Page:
The key thing to remember going forward is that nothing is set in stone. The Fed really seems to want to make data-driven decisions. To do so requires flexibility and a refusal to commit to any possible policy path, even unlikely ones. The reality is that that’s scary—but the future is unwritten. We are in truly uncertain and unique times, and the Fed feels that it needs to have the freedom to keep from locking itself into policy decisions in advance so that it can make optimal policy choices down the line. That’s a good thing, and I hope they use that freedom wisely.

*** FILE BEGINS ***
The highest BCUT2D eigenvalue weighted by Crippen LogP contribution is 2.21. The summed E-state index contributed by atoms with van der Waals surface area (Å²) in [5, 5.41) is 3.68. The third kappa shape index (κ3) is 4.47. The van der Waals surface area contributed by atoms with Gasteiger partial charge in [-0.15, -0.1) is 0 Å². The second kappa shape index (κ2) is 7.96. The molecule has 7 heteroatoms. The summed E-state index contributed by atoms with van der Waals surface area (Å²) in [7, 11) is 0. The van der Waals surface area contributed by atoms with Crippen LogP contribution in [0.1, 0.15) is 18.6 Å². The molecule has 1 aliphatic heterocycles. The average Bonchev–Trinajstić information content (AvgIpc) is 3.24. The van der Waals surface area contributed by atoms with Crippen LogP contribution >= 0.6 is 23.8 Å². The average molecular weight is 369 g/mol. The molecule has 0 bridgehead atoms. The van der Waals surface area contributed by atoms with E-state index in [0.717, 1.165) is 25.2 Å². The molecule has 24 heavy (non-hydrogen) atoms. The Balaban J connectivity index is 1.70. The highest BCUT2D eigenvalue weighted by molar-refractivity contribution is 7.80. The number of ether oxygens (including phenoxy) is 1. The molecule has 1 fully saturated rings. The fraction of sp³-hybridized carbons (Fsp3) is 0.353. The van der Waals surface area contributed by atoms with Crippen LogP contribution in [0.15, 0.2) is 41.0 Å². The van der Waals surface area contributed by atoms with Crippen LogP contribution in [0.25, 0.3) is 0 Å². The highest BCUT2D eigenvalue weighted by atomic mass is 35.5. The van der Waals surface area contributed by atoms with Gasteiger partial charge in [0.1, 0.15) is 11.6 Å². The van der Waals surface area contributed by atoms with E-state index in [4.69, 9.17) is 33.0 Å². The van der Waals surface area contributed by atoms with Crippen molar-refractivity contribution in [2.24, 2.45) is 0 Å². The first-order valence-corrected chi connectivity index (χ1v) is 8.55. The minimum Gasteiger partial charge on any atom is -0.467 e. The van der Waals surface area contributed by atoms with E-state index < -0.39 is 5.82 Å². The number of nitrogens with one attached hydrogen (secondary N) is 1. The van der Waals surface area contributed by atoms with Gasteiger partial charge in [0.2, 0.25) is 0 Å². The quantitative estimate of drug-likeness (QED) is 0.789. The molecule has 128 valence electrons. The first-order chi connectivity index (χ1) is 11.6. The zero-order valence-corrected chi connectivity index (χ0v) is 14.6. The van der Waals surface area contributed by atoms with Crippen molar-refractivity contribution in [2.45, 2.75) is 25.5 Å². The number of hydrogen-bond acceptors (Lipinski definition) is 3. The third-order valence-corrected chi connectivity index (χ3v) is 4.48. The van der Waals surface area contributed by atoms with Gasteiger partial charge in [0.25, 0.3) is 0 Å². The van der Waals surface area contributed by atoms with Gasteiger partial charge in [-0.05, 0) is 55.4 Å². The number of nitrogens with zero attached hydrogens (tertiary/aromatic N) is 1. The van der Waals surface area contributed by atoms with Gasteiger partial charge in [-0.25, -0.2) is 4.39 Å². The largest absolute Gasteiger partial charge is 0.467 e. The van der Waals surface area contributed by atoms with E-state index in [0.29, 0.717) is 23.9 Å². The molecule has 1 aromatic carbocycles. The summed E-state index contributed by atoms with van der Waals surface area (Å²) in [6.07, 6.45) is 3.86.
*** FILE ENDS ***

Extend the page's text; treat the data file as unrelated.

At the moment, the struggle to communicate the goal of commitment-free policy guidance is already hurting financial markets and conditions. But there need not be a dichotomy between avoiding commitment and aiming for a strong economy; “data-driven decisions” and “we will kill inflation by any means necessary” aren’t really natural synonyms. The Fed just has to figure out a way to very clearly get that across—Powell couldn’t quite get it done on Wednesday.